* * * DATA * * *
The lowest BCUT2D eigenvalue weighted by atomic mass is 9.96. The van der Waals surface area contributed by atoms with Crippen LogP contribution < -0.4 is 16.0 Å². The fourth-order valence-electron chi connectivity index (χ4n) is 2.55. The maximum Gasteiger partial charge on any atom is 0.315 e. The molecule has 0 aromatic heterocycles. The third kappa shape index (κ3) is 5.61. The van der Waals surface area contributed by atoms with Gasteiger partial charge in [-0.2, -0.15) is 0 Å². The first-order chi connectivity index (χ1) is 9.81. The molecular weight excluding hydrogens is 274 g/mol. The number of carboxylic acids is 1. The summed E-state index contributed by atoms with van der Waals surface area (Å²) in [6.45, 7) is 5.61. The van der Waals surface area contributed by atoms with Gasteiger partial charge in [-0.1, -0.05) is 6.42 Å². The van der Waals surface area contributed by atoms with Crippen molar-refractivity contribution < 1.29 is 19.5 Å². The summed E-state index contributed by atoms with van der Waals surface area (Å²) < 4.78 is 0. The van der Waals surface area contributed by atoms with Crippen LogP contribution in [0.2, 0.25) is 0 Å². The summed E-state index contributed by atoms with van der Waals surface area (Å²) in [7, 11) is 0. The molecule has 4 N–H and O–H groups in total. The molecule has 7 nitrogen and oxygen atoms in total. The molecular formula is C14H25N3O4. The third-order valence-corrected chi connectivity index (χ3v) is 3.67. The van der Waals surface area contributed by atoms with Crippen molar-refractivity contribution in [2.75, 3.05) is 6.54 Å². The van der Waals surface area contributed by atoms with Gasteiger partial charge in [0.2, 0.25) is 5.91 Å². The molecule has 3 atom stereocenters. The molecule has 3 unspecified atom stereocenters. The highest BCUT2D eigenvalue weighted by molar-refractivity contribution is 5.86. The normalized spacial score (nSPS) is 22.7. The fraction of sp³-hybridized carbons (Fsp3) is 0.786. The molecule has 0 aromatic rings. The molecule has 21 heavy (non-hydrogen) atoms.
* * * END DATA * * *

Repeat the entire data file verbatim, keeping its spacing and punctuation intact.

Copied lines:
The lowest BCUT2D eigenvalue weighted by atomic mass is 9.96. The van der Waals surface area contributed by atoms with Crippen LogP contribution < -0.4 is 16.0 Å². The fourth-order valence-electron chi connectivity index (χ4n) is 2.55. The maximum Gasteiger partial charge on any atom is 0.315 e. The molecule has 0 aromatic heterocycles. The third kappa shape index (κ3) is 5.61. The van der Waals surface area contributed by atoms with Gasteiger partial charge in [-0.2, -0.15) is 0 Å². The first-order chi connectivity index (χ1) is 9.81. The molecular weight excluding hydrogens is 274 g/mol. The number of carboxylic acids is 1. The summed E-state index contributed by atoms with van der Waals surface area (Å²) in [6.45, 7) is 5.61. The van der Waals surface area contributed by atoms with Gasteiger partial charge in [-0.1, -0.05) is 6.42 Å². The van der Waals surface area contributed by atoms with Crippen molar-refractivity contribution < 1.29 is 19.5 Å². The summed E-state index contributed by atoms with van der Waals surface area (Å²) < 4.78 is 0. The van der Waals surface area contributed by atoms with Crippen LogP contribution in [0.2, 0.25) is 0 Å². The summed E-state index contributed by atoms with van der Waals surface area (Å²) in [7, 11) is 0. The molecule has 4 N–H and O–H groups in total. The molecule has 7 nitrogen and oxygen atoms in total. The molecular formula is C14H25N3O4. The third-order valence-corrected chi connectivity index (χ3v) is 3.67. The van der Waals surface area contributed by atoms with Crippen molar-refractivity contribution in [2.75, 3.05) is 6.54 Å². The van der Waals surface area contributed by atoms with Gasteiger partial charge in [0.2, 0.25) is 5.91 Å². The molecule has 3 atom stereocenters. The molecule has 3 unspecified atom stereocenters. The highest BCUT2D eigenvalue weighted by molar-refractivity contribution is 5.86. The normalized spacial score (nSPS) is 22.7. The fraction of sp³-hybridized carbons (Fsp3) is 0.786. The molecule has 0 aromatic rings. The molecule has 21 heavy (non-hydrogen) atoms.